Making God “relevant”
I have always thought that the idea of making God “relevant” is as ludicrous as the idea of making the sun “relevant” to the earth. That is, He is so resoundingly necessary for everything we are and do that it is just laughable to think that He could ever approach irrelevance.  It has just occurred to however, in the process of writing this post, that the reason that so many Christians jump about regarding this subject, is perhaps because deep down they feel the need to make God relevant to themselves.  And yet I believe that if Christians were to get into the habit of pouring out our hearts to God, then we would quickly stop seeing Him as irrelevant.  Furthermore, as He works through our lives and our obedience we would see Him touch our communities with His love and power, irrefutably demonstrating His “relevance” in our wider society.

Telephone line… Email
This might be a good analogy for pursuing connectedness with God.  When you are talking to Him, you have to believe that He really is there, and He really is listening.  It is like when you are having a phone conversation with someone – you speak confidently into the handset because you know that someone is on the other end.  So it is with God.  You have to speak confidently, trusting that He is listening and hearing you.  The Bible says in Hebrews 11v6 that those who come to God must believe that He exists, and He is the rewarder of those who diligently seek Him.

And then it is also a little bit like email.  That is, it may not feel like the two way real-time conversation of a phone call in that you say something, and they say something back immediately.  Rather you can express all that you want and need to say, and trust that they will get your email, and expect them to respond.
However unlike emails you can be sure that God will hear your prayers, if you pray them from your heart.  When you are being fake God obviously knows. It is like expecting to have a profound relationship with someone when you are lying to them. For it to work you have to be real.  And many Christians are not.  And then they are surprised when God feels distant, or out of touch.

So then this is one of the most important reasons why Christians don’t pray – because they fail to be utterly real with God when they do pray.  And because they fail to be real, they equally fail to achieve a real connection with God, making the whole thing seem like a pointless exercise – which unsurprisingly discourages further effort.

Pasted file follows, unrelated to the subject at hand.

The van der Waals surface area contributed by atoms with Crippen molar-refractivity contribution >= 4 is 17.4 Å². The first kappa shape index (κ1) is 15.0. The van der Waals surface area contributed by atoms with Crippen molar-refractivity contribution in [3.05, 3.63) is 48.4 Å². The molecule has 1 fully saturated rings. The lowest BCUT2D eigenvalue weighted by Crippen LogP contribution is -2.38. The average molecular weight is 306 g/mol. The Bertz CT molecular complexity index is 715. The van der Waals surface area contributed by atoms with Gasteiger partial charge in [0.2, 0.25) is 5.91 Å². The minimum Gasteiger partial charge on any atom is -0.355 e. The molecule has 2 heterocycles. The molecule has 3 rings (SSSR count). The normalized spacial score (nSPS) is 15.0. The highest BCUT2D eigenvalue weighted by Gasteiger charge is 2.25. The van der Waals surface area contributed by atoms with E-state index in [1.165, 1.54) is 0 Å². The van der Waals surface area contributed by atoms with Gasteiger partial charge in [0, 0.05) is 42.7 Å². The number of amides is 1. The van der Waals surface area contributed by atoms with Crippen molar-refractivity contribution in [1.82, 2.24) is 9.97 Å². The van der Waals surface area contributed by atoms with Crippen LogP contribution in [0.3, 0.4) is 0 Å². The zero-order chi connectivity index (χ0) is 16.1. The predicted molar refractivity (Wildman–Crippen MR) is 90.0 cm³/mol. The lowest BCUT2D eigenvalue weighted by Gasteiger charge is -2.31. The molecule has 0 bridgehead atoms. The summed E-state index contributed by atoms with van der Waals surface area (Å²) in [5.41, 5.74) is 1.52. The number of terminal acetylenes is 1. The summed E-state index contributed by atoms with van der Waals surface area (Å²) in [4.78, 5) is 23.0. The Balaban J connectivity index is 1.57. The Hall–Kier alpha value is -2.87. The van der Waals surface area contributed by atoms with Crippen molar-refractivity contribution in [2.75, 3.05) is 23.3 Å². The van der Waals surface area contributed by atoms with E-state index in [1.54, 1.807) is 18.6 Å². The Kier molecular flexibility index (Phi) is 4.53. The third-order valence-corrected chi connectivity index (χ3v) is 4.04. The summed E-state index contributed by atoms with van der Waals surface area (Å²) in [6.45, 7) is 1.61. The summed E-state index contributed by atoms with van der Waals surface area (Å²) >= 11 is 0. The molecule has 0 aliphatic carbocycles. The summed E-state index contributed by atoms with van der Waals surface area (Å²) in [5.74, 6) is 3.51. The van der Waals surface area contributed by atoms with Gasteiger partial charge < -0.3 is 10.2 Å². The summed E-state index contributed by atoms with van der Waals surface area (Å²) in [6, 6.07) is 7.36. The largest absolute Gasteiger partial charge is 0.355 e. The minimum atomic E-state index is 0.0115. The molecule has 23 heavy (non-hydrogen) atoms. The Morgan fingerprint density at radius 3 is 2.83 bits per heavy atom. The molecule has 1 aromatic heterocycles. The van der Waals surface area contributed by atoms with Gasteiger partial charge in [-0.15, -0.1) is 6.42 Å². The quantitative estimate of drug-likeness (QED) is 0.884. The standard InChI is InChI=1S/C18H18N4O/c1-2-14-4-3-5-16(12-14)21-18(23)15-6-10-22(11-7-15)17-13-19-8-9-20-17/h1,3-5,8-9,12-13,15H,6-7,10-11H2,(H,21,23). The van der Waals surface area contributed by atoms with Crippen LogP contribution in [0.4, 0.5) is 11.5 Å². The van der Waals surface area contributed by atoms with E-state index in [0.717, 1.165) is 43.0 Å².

A Challenge
If you are a Christian reading this and you have struggled to see the point of prayer, why not set aside just 10 minutes each day for a week, starting from a Sunday?  During these ten minutes, just try to be totally radically honest with God.  Speak to Him the way you would speak to someone on the phone, trusting and expecting that He is hearing everything you say.  Express to Him your frustrations – even if those frustrations are with Him.  Even if you are secretly struggling to believe that He genuinely exists – tell Him that. Frustrations with your family, your supposedly perfect marriage, other Christians.  Prayer is not just about expressing frustrations of course.  However, I’m thinking that if someone has been cultivating a superficial relationship with God, there will be lots of frustrations bubbling away “beneath the surface”.

Why not try this challenge – only ten minutes a day, only a single week – and see the difference it makes to your outlook and your interaction with God?

There are a few other reasons why Christians don’t pray which I had actually expected to focus on in this blog post.  However in the course of writing it has become clear to me that this is a primary issue – perhaps the most important factor – hopefully we’ll look at the other issues in a further post.

Image of rain on window by David Wagner of http://www.publicdomainpictures.net

There is now a second part to this post, available here

Leave a Reply

Your email address will not be published.